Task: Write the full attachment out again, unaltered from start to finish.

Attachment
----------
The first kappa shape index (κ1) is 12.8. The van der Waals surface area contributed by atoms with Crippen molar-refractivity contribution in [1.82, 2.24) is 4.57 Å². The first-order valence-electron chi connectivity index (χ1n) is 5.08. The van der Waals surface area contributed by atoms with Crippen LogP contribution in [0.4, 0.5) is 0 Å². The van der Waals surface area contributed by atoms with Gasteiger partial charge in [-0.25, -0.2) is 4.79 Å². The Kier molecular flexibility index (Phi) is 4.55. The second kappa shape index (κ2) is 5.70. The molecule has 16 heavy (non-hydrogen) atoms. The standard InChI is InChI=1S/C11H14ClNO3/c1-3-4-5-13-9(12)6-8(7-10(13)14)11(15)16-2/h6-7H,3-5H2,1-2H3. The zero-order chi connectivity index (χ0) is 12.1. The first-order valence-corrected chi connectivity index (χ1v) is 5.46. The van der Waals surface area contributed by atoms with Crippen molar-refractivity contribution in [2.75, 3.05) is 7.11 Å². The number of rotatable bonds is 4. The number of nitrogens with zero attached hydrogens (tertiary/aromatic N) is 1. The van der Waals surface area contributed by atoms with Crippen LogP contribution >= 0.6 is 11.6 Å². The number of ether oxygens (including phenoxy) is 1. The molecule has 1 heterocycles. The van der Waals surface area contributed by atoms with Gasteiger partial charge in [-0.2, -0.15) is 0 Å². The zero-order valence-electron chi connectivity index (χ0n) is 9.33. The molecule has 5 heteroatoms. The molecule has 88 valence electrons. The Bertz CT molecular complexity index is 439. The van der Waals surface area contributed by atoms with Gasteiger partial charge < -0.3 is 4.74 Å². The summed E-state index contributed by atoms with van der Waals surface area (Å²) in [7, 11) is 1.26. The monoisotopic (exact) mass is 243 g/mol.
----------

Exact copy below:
The first kappa shape index (κ1) is 12.8. The van der Waals surface area contributed by atoms with Crippen molar-refractivity contribution in [1.82, 2.24) is 4.57 Å². The first-order valence-electron chi connectivity index (χ1n) is 5.08. The van der Waals surface area contributed by atoms with Crippen LogP contribution in [0.4, 0.5) is 0 Å². The van der Waals surface area contributed by atoms with Gasteiger partial charge in [-0.25, -0.2) is 4.79 Å². The Kier molecular flexibility index (Phi) is 4.55. The second kappa shape index (κ2) is 5.70. The molecule has 16 heavy (non-hydrogen) atoms. The standard InChI is InChI=1S/C11H14ClNO3/c1-3-4-5-13-9(12)6-8(7-10(13)14)11(15)16-2/h6-7H,3-5H2,1-2H3. The zero-order chi connectivity index (χ0) is 12.1. The first-order valence-corrected chi connectivity index (χ1v) is 5.46. The van der Waals surface area contributed by atoms with Crippen molar-refractivity contribution in [2.75, 3.05) is 7.11 Å². The number of rotatable bonds is 4. The number of nitrogens with zero attached hydrogens (tertiary/aromatic N) is 1. The van der Waals surface area contributed by atoms with Crippen LogP contribution >= 0.6 is 11.6 Å². The number of ether oxygens (including phenoxy) is 1. The molecule has 1 heterocycles. The van der Waals surface area contributed by atoms with Gasteiger partial charge in [-0.2, -0.15) is 0 Å². The zero-order valence-electron chi connectivity index (χ0n) is 9.33. The molecule has 5 heteroatoms. The molecule has 88 valence electrons. The Bertz CT molecular complexity index is 439. The van der Waals surface area contributed by atoms with Gasteiger partial charge < -0.3 is 4.74 Å². The summed E-state index contributed by atoms with van der Waals surface area (Å²) in [7, 11) is 1.26. The monoisotopic (exact) mass is 243 g/mol.